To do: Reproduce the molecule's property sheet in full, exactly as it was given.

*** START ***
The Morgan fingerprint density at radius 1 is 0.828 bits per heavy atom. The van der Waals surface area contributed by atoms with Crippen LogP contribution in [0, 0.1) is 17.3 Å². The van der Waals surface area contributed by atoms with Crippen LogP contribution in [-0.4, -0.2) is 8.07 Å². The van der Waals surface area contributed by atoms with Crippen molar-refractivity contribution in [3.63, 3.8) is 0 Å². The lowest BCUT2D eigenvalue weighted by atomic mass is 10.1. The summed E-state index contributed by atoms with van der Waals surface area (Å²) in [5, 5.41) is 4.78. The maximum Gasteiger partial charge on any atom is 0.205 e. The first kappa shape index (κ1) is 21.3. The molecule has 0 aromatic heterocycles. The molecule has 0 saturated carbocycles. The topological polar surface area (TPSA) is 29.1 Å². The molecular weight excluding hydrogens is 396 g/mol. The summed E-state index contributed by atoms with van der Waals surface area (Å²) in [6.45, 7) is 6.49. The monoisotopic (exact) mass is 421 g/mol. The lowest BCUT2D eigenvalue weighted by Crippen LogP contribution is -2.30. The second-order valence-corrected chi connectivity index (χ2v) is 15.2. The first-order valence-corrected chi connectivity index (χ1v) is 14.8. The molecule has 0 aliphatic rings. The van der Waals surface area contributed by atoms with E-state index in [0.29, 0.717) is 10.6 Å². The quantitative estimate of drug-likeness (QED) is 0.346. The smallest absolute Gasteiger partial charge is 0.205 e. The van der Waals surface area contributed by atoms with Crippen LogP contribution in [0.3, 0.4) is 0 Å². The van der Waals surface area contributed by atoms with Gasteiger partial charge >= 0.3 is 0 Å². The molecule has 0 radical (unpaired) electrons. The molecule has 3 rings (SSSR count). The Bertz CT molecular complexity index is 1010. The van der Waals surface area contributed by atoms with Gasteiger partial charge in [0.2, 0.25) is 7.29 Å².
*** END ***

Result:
The Morgan fingerprint density at radius 1 is 0.828 bits per heavy atom. The van der Waals surface area contributed by atoms with Crippen LogP contribution in [0, 0.1) is 17.3 Å². The van der Waals surface area contributed by atoms with Crippen LogP contribution in [-0.4, -0.2) is 8.07 Å². The van der Waals surface area contributed by atoms with Crippen molar-refractivity contribution in [3.63, 3.8) is 0 Å². The lowest BCUT2D eigenvalue weighted by atomic mass is 10.1. The summed E-state index contributed by atoms with van der Waals surface area (Å²) in [5, 5.41) is 4.78. The maximum Gasteiger partial charge on any atom is 0.205 e. The first kappa shape index (κ1) is 21.3. The molecule has 0 aromatic heterocycles. The molecule has 0 saturated carbocycles. The topological polar surface area (TPSA) is 29.1 Å². The molecular weight excluding hydrogens is 396 g/mol. The summed E-state index contributed by atoms with van der Waals surface area (Å²) in [6.45, 7) is 6.49. The monoisotopic (exact) mass is 421 g/mol. The lowest BCUT2D eigenvalue weighted by Crippen LogP contribution is -2.30. The second-order valence-corrected chi connectivity index (χ2v) is 15.2. The first-order valence-corrected chi connectivity index (χ1v) is 14.8. The molecule has 0 aliphatic rings. The van der Waals surface area contributed by atoms with E-state index in [0.29, 0.717) is 10.6 Å². The quantitative estimate of drug-likeness (QED) is 0.346. The smallest absolute Gasteiger partial charge is 0.205 e. The van der Waals surface area contributed by atoms with Crippen LogP contribution in [0.3, 0.4) is 0 Å². The van der Waals surface area contributed by atoms with Gasteiger partial charge >= 0.3 is 0 Å². The molecule has 0 radical (unpaired) electrons. The molecule has 3 rings (SSSR count). The Bertz CT molecular complexity index is 1010. The van der Waals surface area contributed by atoms with Gasteiger partial charge in [0.2, 0.25) is 7.29 Å².